EPI – A Program That Teaches Children and Youth About Sex Trafficking
Beau Harrison, St Joseph Health and Dr. May Hong
Dec 15, 2017
Proposed Family Medicine Residency Program
Dec 22, 2017
Dec 29, 2017
New Year's
Five years since its debut, Rotary Club Central is getting a big upgrade
When we introduced Rotary Club Central in 2012, it revolutionized goal tracking and planning for clubs and districts — no more filling out paper club-planning forms or passing along boxes of historical club information every time a new leader took office. Rotary Club Central offered clubs and districts a quantifiable way to begin measuring local and global impact, specifically membership initiatives, service activities, and Rotary Foundation giving. But as with any technological advancement, in a few short years, Rotary Club Central began to show its age, and Rotarians took notice. They...
Rotary International Board adopts new zone structure
At its January 2017 meeting, the Rotary International Board of Directors adopted a new zone structure for Rotary clubs. Rotary bylaws require the Board to complete a comprehensive review of the 34 Rotary zones no less often than every eight years to ensure that each zone has an approximately equal number of Rotarians. The Board’s previous review of the zones occurred in 2008. The Board earlier approved the creation of three regional workgroups to develop rezoning proposals for Asia, Europe/Africa, and the Americas. These workgroups comprised one representative (either a current director,...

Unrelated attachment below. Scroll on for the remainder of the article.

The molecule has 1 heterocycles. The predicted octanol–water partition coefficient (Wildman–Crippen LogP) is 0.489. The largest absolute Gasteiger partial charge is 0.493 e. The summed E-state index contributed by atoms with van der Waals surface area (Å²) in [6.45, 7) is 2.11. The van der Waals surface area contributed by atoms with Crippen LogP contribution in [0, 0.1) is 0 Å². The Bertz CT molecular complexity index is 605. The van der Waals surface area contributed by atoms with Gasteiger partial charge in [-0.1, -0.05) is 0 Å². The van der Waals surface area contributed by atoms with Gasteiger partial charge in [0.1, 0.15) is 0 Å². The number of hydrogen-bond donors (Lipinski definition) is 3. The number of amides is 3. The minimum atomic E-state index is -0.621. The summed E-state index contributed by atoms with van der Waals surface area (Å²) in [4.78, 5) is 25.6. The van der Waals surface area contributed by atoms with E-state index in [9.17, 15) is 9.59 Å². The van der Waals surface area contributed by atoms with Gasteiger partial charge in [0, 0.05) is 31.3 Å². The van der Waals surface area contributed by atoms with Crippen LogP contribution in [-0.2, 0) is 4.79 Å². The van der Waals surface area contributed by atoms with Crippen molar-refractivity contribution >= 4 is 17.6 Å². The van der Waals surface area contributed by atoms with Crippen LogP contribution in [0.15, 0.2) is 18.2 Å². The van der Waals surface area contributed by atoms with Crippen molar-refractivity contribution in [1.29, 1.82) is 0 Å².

Centennial celebration honors 20 noteworthy global grant projects
Through The Rotary Foundation, Rotary members have supported thousands of projects that promote peace, fight disease, provide clean water, save mothers and children, support education, and grow local economies. We’ve also led the fight to eradicate polio worldwide. As part of our celebration of the Foundation’s centennial, we’re honoring 20 global grant projects with special recognition. Learn more about the projects using our interactive map.
Convention: Southern hospitality
The Atlanta Host Organization Committee is offering some good old-fashioned Southern hospitality at the Rotary International Convention from 10 to 14 June. It has planned a wide range of activities featuring everything from good food and music to inspiring tours of local landmarks. If it’s your first convention, these events are chances to meet fellow Rotarians from around the world, and if you’re an experienced convention goer, you can catch up with old friends. Hall of Fame baseball player Hank Aaron will host Rotarians for a “Strike Out Polio” night at the new SunTrust Park, where you’ll...
Member spotlight: The power of the press
When Teguest Yilma helped found the Rotary Club of Addis Ababa Entoto in 2002, she thought polio had already been eradicated from most of the world. But while Ethiopia had been free of the disease, Yilma was shocked to learn that new cases had started cropping up in surrounding countries such as Somalia. “I was thinking, it’s not possible, we can’t be free if the countries around us are not free,” she says. Yilma, the managing editor of Capital, Ethiopia’s largest English weekly newspaper, has brought a journalist’s skills to the fight against polio. She became vice chair of the Ethiopia...